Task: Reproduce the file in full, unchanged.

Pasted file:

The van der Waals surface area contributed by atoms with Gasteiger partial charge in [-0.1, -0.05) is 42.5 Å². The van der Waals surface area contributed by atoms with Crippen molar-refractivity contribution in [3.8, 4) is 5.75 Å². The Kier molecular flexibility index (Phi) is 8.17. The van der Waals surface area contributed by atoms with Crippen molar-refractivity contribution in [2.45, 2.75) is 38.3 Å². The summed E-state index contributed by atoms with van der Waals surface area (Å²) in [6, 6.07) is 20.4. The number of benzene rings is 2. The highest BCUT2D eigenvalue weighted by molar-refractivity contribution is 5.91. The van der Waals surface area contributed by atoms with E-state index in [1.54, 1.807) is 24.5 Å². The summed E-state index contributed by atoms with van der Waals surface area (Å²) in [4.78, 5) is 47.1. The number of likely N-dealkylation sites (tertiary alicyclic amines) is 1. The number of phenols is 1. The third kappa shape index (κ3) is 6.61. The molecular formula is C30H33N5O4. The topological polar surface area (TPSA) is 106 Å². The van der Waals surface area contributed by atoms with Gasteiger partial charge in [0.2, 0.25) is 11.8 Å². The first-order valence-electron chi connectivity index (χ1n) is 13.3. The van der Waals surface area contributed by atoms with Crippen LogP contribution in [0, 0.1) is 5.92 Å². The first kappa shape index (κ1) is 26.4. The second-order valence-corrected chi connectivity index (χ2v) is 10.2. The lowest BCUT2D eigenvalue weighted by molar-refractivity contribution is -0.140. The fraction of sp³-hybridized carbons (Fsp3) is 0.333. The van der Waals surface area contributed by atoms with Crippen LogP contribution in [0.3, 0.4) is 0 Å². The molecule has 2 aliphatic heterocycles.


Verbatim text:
The van der Waals surface area contributed by atoms with Gasteiger partial charge in [-0.1, -0.05) is 42.5 Å². The van der Waals surface area contributed by atoms with Crippen molar-refractivity contribution in [3.8, 4) is 5.75 Å². The Kier molecular flexibility index (Phi) is 8.17. The van der Waals surface area contributed by atoms with Crippen molar-refractivity contribution in [2.45, 2.75) is 38.3 Å². The summed E-state index contributed by atoms with van der Waals surface area (Å²) in [6, 6.07) is 20.4. The number of benzene rings is 2. The highest BCUT2D eigenvalue weighted by molar-refractivity contribution is 5.91. The van der Waals surface area contributed by atoms with E-state index in [1.54, 1.807) is 24.5 Å². The summed E-state index contributed by atoms with van der Waals surface area (Å²) in [4.78, 5) is 47.1. The number of likely N-dealkylation sites (tertiary alicyclic amines) is 1. The number of phenols is 1. The third kappa shape index (κ3) is 6.61. The molecular formula is C30H33N5O4. The topological polar surface area (TPSA) is 106 Å². The van der Waals surface area contributed by atoms with Gasteiger partial charge in [0.2, 0.25) is 11.8 Å². The first-order valence-electron chi connectivity index (χ1n) is 13.3. The van der Waals surface area contributed by atoms with Crippen LogP contribution in [0, 0.1) is 5.92 Å². The first kappa shape index (κ1) is 26.4. The second-order valence-corrected chi connectivity index (χ2v) is 10.2. The lowest BCUT2D eigenvalue weighted by molar-refractivity contribution is -0.140. The fraction of sp³-hybridized carbons (Fsp3) is 0.333. The van der Waals surface area contributed by atoms with Crippen LogP contribution in [0.3, 0.4) is 0 Å². The molecule has 2 aliphatic heterocycles.